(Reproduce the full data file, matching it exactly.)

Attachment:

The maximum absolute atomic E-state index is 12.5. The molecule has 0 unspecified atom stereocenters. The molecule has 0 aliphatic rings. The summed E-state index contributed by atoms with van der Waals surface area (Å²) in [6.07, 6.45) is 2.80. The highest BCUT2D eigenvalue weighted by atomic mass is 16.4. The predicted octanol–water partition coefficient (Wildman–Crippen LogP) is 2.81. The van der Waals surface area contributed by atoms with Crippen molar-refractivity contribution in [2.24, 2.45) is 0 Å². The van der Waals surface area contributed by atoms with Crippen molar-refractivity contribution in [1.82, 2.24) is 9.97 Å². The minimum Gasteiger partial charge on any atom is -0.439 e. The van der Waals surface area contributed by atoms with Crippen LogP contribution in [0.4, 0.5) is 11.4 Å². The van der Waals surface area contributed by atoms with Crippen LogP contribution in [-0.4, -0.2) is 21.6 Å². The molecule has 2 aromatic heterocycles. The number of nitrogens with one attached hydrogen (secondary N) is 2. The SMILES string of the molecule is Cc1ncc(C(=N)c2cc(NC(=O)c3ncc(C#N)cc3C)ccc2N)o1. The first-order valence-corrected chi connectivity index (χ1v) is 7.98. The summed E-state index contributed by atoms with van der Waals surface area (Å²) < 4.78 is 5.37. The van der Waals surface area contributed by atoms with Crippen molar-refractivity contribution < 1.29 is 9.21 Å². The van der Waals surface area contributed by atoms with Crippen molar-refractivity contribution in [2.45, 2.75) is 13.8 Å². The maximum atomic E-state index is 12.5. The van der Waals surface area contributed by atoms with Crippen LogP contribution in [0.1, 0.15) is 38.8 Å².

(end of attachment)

The maximum absolute atomic E-state index is 12.5. The molecule has 0 unspecified atom stereocenters. The molecule has 0 aliphatic rings. The summed E-state index contributed by atoms with van der Waals surface area (Å²) in [6.07, 6.45) is 2.80. The highest BCUT2D eigenvalue weighted by atomic mass is 16.4. The predicted octanol–water partition coefficient (Wildman–Crippen LogP) is 2.81. The van der Waals surface area contributed by atoms with Crippen molar-refractivity contribution in [2.24, 2.45) is 0 Å². The van der Waals surface area contributed by atoms with Crippen molar-refractivity contribution in [1.82, 2.24) is 9.97 Å². The minimum Gasteiger partial charge on any atom is -0.439 e. The van der Waals surface area contributed by atoms with Crippen LogP contribution in [0.4, 0.5) is 11.4 Å². The van der Waals surface area contributed by atoms with Crippen LogP contribution in [-0.4, -0.2) is 21.6 Å². The molecule has 2 aromatic heterocycles. The number of nitrogens with one attached hydrogen (secondary N) is 2. The SMILES string of the molecule is Cc1ncc(C(=N)c2cc(NC(=O)c3ncc(C#N)cc3C)ccc2N)o1. The first-order valence-corrected chi connectivity index (χ1v) is 7.98. The summed E-state index contributed by atoms with van der Waals surface area (Å²) < 4.78 is 5.37. The van der Waals surface area contributed by atoms with Crippen molar-refractivity contribution < 1.29 is 9.21 Å². The van der Waals surface area contributed by atoms with Crippen molar-refractivity contribution in [2.45, 2.75) is 13.8 Å². The maximum atomic E-state index is 12.5. The van der Waals surface area contributed by atoms with Crippen LogP contribution in [0.1, 0.15) is 38.8 Å².